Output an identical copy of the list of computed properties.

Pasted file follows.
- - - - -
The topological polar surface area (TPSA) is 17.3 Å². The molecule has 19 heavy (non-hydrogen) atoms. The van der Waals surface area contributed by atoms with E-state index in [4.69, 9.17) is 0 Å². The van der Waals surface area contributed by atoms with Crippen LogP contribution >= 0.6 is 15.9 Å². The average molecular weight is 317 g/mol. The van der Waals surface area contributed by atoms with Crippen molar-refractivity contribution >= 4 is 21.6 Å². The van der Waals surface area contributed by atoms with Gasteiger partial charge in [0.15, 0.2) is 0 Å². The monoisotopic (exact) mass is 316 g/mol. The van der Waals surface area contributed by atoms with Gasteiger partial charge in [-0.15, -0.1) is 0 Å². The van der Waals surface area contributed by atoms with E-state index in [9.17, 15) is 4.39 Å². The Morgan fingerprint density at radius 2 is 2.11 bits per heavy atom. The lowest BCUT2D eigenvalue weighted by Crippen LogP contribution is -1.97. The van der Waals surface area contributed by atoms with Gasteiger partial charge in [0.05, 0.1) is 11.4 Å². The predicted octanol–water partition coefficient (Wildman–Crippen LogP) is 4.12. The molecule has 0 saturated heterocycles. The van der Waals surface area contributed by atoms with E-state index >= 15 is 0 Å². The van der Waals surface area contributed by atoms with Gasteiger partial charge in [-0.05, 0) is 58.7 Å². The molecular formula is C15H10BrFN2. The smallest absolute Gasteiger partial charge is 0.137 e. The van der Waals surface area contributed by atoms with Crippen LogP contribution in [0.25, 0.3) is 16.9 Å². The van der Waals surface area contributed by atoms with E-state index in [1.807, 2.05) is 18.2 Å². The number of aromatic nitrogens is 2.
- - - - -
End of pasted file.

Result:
The topological polar surface area (TPSA) is 17.3 Å². The molecule has 19 heavy (non-hydrogen) atoms. The van der Waals surface area contributed by atoms with E-state index in [4.69, 9.17) is 0 Å². The van der Waals surface area contributed by atoms with Crippen LogP contribution >= 0.6 is 15.9 Å². The average molecular weight is 317 g/mol. The van der Waals surface area contributed by atoms with Crippen molar-refractivity contribution >= 4 is 21.6 Å². The van der Waals surface area contributed by atoms with Gasteiger partial charge in [0.15, 0.2) is 0 Å². The monoisotopic (exact) mass is 316 g/mol. The van der Waals surface area contributed by atoms with Gasteiger partial charge in [-0.15, -0.1) is 0 Å². The van der Waals surface area contributed by atoms with E-state index in [9.17, 15) is 4.39 Å². The Morgan fingerprint density at radius 2 is 2.11 bits per heavy atom. The lowest BCUT2D eigenvalue weighted by Crippen LogP contribution is -1.97. The van der Waals surface area contributed by atoms with Gasteiger partial charge in [0.05, 0.1) is 11.4 Å². The predicted octanol–water partition coefficient (Wildman–Crippen LogP) is 4.12. The molecule has 0 saturated heterocycles. The van der Waals surface area contributed by atoms with E-state index >= 15 is 0 Å². The van der Waals surface area contributed by atoms with Gasteiger partial charge in [-0.05, 0) is 58.7 Å². The molecular formula is C15H10BrFN2. The smallest absolute Gasteiger partial charge is 0.137 e. The van der Waals surface area contributed by atoms with Crippen LogP contribution in [0.25, 0.3) is 16.9 Å². The van der Waals surface area contributed by atoms with E-state index in [1.807, 2.05) is 18.2 Å². The number of aromatic nitrogens is 2.